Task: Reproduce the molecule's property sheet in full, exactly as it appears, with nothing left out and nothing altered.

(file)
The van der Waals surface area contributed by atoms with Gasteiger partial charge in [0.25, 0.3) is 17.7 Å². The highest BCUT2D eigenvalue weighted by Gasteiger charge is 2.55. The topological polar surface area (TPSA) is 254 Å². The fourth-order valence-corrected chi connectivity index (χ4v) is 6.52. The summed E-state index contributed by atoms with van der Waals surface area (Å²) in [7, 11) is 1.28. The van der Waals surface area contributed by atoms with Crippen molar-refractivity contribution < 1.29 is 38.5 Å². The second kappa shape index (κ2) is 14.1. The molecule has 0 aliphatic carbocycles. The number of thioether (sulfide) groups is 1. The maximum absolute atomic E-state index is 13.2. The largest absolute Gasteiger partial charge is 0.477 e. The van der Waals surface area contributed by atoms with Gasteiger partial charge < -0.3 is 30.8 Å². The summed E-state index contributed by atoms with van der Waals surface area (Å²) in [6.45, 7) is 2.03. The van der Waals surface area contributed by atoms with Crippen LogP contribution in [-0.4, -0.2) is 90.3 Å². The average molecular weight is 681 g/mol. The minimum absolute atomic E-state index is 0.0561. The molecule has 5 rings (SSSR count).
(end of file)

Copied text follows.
The van der Waals surface area contributed by atoms with Gasteiger partial charge in [0.25, 0.3) is 17.7 Å². The highest BCUT2D eigenvalue weighted by Gasteiger charge is 2.55. The topological polar surface area (TPSA) is 254 Å². The fourth-order valence-corrected chi connectivity index (χ4v) is 6.52. The summed E-state index contributed by atoms with van der Waals surface area (Å²) in [7, 11) is 1.28. The van der Waals surface area contributed by atoms with Crippen molar-refractivity contribution < 1.29 is 38.5 Å². The second kappa shape index (κ2) is 14.1. The molecule has 0 aliphatic carbocycles. The number of thioether (sulfide) groups is 1. The maximum absolute atomic E-state index is 13.2. The largest absolute Gasteiger partial charge is 0.477 e. The van der Waals surface area contributed by atoms with Gasteiger partial charge < -0.3 is 30.8 Å². The summed E-state index contributed by atoms with van der Waals surface area (Å²) in [6.45, 7) is 2.03. The van der Waals surface area contributed by atoms with Crippen LogP contribution in [-0.4, -0.2) is 90.3 Å². The average molecular weight is 681 g/mol. The minimum absolute atomic E-state index is 0.0561. The molecule has 5 rings (SSSR count).